Monday, 25 February 2013

Week 15 (Mon 4 Feb)

In today's lecture, we watched the 1943 adaptation of the classic novel, Jane Eyre, directed by Robert Stevenson (best known for his work at Disney in the 50s and 60s, helming many beloved childhood classics such as Mary Poppins, In Search of the Castaways, The Absent Minded Professor and laer, Island at the Top of the World in 1971), and featuring legendary actor Orson Welles as Mr Rochefort. The film details the struggles of Jane's life, from unhappy and tormented child, to a relationship with the wealthy Rochefort, who hides a dark secret from his own past. Welles made for a commanding screen presence, as expected from him, thanks in part to some brilliant lighting that added a ton of mood and made for a beautiful black and white film that oozed with atmosphere, and made you forget you were looking at backlots and painted sets (this was during WW2, when there were very strict limitations on filming in Hollywood).

After, in the seminar with Cottis,we looked at Novels and Novelistic Narrative, the concept arising in England and France during the 18th century, which also coincides with a historical movement that sought to challenge conventional ideas and beliefs, the Enlightenment, giving the individual rather than the government more power and freedoms. This new type of writing concerned itself with details, and the specifics of time and space relating to the story (making more efforts to adhere to the chosen time period and setting, proven by the tendency of novelists to write a lot of description in their tales, something not as common in previous types of story telling).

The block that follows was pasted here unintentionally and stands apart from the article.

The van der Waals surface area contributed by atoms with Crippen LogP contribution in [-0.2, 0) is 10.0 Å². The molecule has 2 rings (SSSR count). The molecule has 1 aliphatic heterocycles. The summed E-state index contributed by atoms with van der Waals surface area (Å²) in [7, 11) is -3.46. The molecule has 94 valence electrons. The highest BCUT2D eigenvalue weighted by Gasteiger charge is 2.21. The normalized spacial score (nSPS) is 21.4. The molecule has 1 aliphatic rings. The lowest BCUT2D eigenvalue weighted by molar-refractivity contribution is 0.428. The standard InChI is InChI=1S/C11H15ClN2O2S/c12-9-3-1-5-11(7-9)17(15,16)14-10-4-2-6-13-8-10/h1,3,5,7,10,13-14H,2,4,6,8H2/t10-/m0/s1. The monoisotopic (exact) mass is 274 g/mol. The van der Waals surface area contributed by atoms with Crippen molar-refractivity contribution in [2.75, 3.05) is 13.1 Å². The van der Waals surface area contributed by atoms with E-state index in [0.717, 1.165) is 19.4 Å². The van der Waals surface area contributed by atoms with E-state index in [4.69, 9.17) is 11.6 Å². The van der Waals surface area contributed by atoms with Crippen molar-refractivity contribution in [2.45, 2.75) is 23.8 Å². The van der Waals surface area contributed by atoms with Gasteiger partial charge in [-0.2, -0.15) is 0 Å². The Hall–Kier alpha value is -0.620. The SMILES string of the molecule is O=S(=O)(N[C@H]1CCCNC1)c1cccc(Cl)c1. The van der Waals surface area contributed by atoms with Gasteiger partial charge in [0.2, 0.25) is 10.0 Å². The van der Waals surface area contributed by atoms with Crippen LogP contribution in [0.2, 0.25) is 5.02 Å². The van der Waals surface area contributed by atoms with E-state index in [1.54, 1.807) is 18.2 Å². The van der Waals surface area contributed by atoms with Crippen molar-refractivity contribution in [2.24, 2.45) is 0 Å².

Other aspects that form part of the novel's way of writing include first-person narration (which can create mystery, identification or dramatic irony, depending on what the author desires), the Picaresque novel (which often had a questionable/roguish protagonist on a journey (some argue it inspired the 'road movie', which emphasized the journey rather than the destination, again playing to the descriptive nature of the medium) the bildungsroman (the moral and psychological growth of a character over the course of the story), the Pathetic Fallacy (what gives inanimate objects emotions/reflects the situation in the scene i.e. raining at funerals emphasizes the loss and sadness) and objective corrality (a term coined by famous writer T.S. Elliot, who saw it as an object representing something subjective i.e. a family portrait informs us of that character's relationships).

For the exercise, we had to go off, in groups, and come up with a Picaresque story: my group came up with the idea of a young writer who hitchhikes with a young woman, who reveals herself to be a rogue and robs him. Eventually, the two meet up again, the tables turned, and the two begin a relationship ala Bonnie and Clyde, the writer deciding to live the adventure he so often imagines for his stories. Then, after brushing up on some Oliver Twist and briefly discussing Dickens (whose writing style was very filmic, often being very atmospheric and tightly written, much like a movie), we then ha d one last task, which was to be the basis for this week's assignment: make up eight characters to use in a sprawling narrative ala Nashville, Magnolia, Prarite Home Companion etc. My team came up with the following:
  • Lawyer
  • Transvestite
  • Builder
  • Unemployed mother
  • Two school children
  • Retired actor
  • Wealthy widow
To close off, today's work was quite jam packed with many details and interesting concepts: the novel has a surprising amount of depth and styles to it, something often forgotten when some of the less-than-stellar works (Twilight) gain a lot of attention despite lack of artistic merit, and it was good to refresh ourselves and really go back to the heart of novels and how they began.

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